While I was at the bookstore, I picked up the September issue of Poetry magazine on the strength of several poems (like “On the Metro“) by C.K. Williams, with his wonderful long lines, and a long essay about Richard Wilbur, one of my favorite living poets, by Phyllis Rose. But at the moment I’m going to quote one of the sections of Michael Hofmann‘s “Sing Softer: A Notebook”:
I think I’ve probably always been drawn to the foreign in English. When I first came across the strange and lovely word “macaronics,” I wanted to use it for a title. There’s a kind of joyful hopscotch, a cavalierism, a dandyishness, an enrichment, about alien presences in English, which otherwise remains for me a chewed, utilitarian, mercantile language. These importations are the making of Shakespeare. They are there in Walt Whitman, that quintessentially American poet, even if Henry James (of all people!), complained about his predilection for “the other languages.” They are there in Stevens, who claimed English and French were one language, and in Pound, who wrote Chinese in English, and Provençal in English, and Latin in English. I sometimes think the only Eliot I really like are the two French poems. These importations are in Lowell, even though he’s as heavily monoglot as a linebacker; in one of his Montale versions in Imitations it says: “The scirocco gunned the dead stucco with sand”—neither Italianate noun in Montale’s original! (Imitations was a huge act of will on the part of Lowell to internationalize and modernize himself by his bootstraps.)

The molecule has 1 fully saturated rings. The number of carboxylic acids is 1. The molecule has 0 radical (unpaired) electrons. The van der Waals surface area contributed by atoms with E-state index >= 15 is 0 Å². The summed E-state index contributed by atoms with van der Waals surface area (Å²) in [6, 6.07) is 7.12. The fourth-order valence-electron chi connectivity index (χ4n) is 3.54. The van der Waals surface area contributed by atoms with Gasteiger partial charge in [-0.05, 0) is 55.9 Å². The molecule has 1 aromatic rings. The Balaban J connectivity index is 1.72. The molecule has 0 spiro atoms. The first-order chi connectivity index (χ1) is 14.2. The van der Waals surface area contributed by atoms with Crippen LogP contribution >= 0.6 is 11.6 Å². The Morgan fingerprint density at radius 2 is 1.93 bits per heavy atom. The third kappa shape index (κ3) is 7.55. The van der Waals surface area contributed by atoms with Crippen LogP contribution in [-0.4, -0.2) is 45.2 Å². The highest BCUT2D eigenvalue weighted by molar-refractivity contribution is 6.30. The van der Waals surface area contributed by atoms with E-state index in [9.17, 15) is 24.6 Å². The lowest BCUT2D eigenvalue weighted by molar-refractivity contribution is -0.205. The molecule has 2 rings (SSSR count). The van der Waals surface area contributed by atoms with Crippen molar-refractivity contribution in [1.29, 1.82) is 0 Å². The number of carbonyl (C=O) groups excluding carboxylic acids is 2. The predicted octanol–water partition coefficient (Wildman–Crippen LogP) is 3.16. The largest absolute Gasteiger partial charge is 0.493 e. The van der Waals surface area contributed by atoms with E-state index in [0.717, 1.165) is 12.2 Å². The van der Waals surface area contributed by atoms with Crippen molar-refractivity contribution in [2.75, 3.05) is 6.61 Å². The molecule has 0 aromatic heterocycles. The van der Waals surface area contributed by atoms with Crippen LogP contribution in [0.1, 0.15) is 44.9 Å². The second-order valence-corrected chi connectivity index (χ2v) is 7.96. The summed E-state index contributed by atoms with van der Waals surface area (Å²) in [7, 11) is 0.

I don’t understand the “chewed, utilitarian, mercantile” bit (what, Beowulf? after that it’s all alien presences) or “monoglot as a linebacker,” but I like the bit about Lowell and Montale. Anybody know which Montale poem Lowell was reworking? I don’t have Imitations.